- Ground sansho (Japanese pepper)
- Ground ginger
- Szechuan peppers
Nori (seaweed) and hemp seeds may also be a part of shichimi togarashi.
Shichimi togarashi is a good substitute for lemon pepper because the orange peel provides a matching citrusy flavor, while ground sansho and Szechuan red chili peppers provide matching heat.
Besides the citrus flavor, shichimi togarashi packs your dish with floral notes, sweetness, and umami flavor.
Use a 1:1 ratio when replacing lemon pepper with shichimi togarashi to flavor noodles, grilled meat, soups, seafood, and fish. The Japanese spice mix also functions as a spicy dry rub for meats.
3. Lemon Curry Powder
The pepper and lemon notes in lemon curry powder come from the ground black pepper and powdered lemon juice or dried lemon zest in the spice blend.
Lemon curry powder may also be infused with lemon for light citrusy notes, rather than having dried lemon zest or powdered lemon juice added directly as a main ingredient.
Use a 1:1 ratio when replacing lemon pepper seasoning with lemon curry powder to flavor seafood, chicken, casseroles, soups, sauces, rice dishes, eggs, curries, vegetables, and dressings.
Lemon curry powder also works as a dry rub. You can add other ingredients to make it a lemony marinade with a strong spicy flavor.
You’ll want to watch out how much lemon curry powder you use because it contains turmeric, which changes the color of food to bright yellow. Use this spice if you don’t mind the color change.
Can you use lemon juice instead of lemon pepper?
You can use lemon juice instead of lemon pepper, but it has limitations. Firstly, the spice goes bad quickly. You would have to turn it into a powder to prolong its shelf life.
Secondly, being a liquid spice, lemon juice is only ideal for liquid dishes.
You could use black pepper and salt to add heat and saltiness to complete lemon juice as a substitute for lemon pepper.
Homemade lemon pepper seasoning
Making lemon pepper seasoning at home means you have total control over the amount and quality of the ingredients you add to the blend.
To make the citrusy seasoning mix, use the ingredients and instructions below.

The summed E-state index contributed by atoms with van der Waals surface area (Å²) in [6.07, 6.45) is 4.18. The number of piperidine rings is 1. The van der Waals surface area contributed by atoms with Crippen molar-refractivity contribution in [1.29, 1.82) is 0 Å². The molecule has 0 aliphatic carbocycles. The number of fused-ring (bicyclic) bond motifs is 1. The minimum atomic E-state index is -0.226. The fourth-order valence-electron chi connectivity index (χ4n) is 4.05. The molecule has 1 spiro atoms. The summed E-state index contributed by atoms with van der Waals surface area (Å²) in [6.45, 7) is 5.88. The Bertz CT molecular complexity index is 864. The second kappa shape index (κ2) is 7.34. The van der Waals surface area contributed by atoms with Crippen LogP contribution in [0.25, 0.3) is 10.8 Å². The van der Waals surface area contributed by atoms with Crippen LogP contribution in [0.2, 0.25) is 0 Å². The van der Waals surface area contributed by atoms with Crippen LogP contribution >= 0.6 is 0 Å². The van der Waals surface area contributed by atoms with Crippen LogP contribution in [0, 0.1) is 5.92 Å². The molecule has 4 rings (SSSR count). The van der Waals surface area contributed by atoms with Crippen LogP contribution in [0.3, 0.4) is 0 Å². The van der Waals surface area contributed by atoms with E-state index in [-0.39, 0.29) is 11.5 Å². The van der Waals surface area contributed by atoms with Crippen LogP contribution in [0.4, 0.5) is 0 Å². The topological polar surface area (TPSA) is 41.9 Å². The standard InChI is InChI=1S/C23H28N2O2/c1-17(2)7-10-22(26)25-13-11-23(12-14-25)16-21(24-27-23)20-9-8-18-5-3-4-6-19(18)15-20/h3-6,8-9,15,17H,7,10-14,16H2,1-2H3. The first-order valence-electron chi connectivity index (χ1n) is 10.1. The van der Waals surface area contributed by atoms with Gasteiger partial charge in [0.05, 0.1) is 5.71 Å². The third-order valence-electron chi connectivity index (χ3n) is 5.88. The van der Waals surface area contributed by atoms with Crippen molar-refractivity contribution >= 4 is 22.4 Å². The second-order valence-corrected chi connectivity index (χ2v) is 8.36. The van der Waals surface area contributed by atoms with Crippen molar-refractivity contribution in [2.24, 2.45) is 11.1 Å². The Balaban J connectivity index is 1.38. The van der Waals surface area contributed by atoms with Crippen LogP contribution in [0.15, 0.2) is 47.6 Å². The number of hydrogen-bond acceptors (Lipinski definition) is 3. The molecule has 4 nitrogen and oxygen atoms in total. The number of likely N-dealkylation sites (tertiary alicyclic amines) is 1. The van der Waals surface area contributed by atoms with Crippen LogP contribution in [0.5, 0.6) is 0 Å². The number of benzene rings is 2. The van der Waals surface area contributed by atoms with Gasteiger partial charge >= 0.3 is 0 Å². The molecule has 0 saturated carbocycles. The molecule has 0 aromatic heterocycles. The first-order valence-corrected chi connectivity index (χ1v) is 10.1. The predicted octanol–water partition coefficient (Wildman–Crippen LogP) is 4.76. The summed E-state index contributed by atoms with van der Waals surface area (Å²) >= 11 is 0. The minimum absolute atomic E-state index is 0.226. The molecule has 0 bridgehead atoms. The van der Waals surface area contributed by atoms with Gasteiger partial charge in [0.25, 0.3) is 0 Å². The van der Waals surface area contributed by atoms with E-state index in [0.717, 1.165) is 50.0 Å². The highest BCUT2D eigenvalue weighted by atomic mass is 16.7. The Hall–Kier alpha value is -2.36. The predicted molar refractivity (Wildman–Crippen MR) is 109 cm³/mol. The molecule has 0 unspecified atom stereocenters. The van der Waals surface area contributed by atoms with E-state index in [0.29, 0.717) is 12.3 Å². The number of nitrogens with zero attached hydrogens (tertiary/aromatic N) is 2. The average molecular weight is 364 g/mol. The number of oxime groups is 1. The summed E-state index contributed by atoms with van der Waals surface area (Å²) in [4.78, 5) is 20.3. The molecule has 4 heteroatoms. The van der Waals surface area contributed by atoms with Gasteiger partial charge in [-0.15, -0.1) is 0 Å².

- 10 unwaxed fresh lemons
- 2 tablespoons ground black pepper
- 1/2 teaspoon sea salt
- 1 tablespoon onion powder
- 1 tablespoon garlic powder
- Wash the ripe lemons and pat them dry with paper towels.
- Preheat your oven to 150°F.
- Use a vegetable peeler or sharp knife to remove the yellow outer skin of the lemons with as little white pith as possible. Alternatively, use a grater to produce finer lemon zest.
- Place the peels or lemon zest on oven trays while leaving spaces between them. Dry them for 30-55 minutes until curly. Lemon zest has a shorter drying time because of its finer texture.
- Remove the dried peels or lemon zest from the oven and allow them to cool for 2-5 minutes.
- Use a spice grinder or food processor to grind the peels for 30-45 seconds to a coarse texture or 1-2 minutes for a finer texture. The lemon zest will require 15-20 seconds of blending to reach a fine texture.
- Combine black pepper, salt, onion powder, garlic, and dried lemon peels or zest in a large bowl and stir thoroughly.
- Use the lemon pepper blend immediately and store the surplus in an airtight container in a cool, dry place.
Can lemon pepper seasoning go bad?
Properly stored lemon pepper seasoning lasts up to two years without going bad. However, it starts losing potency after six months of storage.
Store your lemon pepper seasoning blend in airtight containers, such as glass jars, at room temperature in a cool, dry place and use within three months for ideal spiciness.
You can make the shelf life longer than 3-6 months by keeping it in vacuum-sealed containers or storing it in a freezer.